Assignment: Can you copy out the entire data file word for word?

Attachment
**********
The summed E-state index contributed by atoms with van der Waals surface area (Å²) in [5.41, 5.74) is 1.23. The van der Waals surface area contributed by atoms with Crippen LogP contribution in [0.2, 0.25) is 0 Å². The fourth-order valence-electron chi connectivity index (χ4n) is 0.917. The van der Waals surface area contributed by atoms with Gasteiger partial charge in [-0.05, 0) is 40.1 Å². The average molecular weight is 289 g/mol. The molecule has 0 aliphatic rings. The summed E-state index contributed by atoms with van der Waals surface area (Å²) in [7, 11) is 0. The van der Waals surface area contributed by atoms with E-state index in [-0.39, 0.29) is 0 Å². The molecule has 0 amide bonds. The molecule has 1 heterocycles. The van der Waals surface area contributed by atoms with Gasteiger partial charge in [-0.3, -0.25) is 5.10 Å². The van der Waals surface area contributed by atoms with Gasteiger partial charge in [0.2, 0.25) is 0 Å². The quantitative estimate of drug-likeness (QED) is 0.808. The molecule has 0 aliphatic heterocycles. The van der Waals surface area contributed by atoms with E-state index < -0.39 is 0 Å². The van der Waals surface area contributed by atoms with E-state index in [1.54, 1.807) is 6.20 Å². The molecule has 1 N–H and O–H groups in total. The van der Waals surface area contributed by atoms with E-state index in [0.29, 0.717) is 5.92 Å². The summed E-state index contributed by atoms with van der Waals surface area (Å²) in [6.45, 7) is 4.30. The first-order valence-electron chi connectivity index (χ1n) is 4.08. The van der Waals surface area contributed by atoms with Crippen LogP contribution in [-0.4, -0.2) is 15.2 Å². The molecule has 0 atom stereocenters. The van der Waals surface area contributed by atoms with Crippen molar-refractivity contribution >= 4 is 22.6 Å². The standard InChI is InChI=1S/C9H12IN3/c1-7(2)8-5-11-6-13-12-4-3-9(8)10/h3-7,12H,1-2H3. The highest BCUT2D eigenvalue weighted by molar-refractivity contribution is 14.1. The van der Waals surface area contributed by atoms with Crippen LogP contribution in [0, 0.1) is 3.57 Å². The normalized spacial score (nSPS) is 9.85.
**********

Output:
The summed E-state index contributed by atoms with van der Waals surface area (Å²) in [5.41, 5.74) is 1.23. The van der Waals surface area contributed by atoms with Crippen LogP contribution in [0.2, 0.25) is 0 Å². The fourth-order valence-electron chi connectivity index (χ4n) is 0.917. The van der Waals surface area contributed by atoms with Gasteiger partial charge in [-0.05, 0) is 40.1 Å². The average molecular weight is 289 g/mol. The molecule has 0 aliphatic rings. The summed E-state index contributed by atoms with van der Waals surface area (Å²) in [7, 11) is 0. The van der Waals surface area contributed by atoms with E-state index in [-0.39, 0.29) is 0 Å². The molecule has 0 amide bonds. The molecule has 1 heterocycles. The van der Waals surface area contributed by atoms with Gasteiger partial charge in [-0.3, -0.25) is 5.10 Å². The van der Waals surface area contributed by atoms with Gasteiger partial charge in [0.2, 0.25) is 0 Å². The quantitative estimate of drug-likeness (QED) is 0.808. The molecule has 0 aliphatic heterocycles. The van der Waals surface area contributed by atoms with E-state index < -0.39 is 0 Å². The van der Waals surface area contributed by atoms with E-state index in [1.54, 1.807) is 6.20 Å². The molecule has 1 N–H and O–H groups in total. The van der Waals surface area contributed by atoms with E-state index in [0.29, 0.717) is 5.92 Å². The summed E-state index contributed by atoms with van der Waals surface area (Å²) in [6.45, 7) is 4.30. The first-order valence-electron chi connectivity index (χ1n) is 4.08. The van der Waals surface area contributed by atoms with Crippen LogP contribution in [-0.4, -0.2) is 15.2 Å². The molecule has 0 atom stereocenters. The van der Waals surface area contributed by atoms with Crippen molar-refractivity contribution >= 4 is 22.6 Å². The standard InChI is InChI=1S/C9H12IN3/c1-7(2)8-5-11-6-13-12-4-3-9(8)10/h3-7,12H,1-2H3. The highest BCUT2D eigenvalue weighted by molar-refractivity contribution is 14.1. The van der Waals surface area contributed by atoms with Crippen LogP contribution in [0, 0.1) is 3.57 Å². The normalized spacial score (nSPS) is 9.85.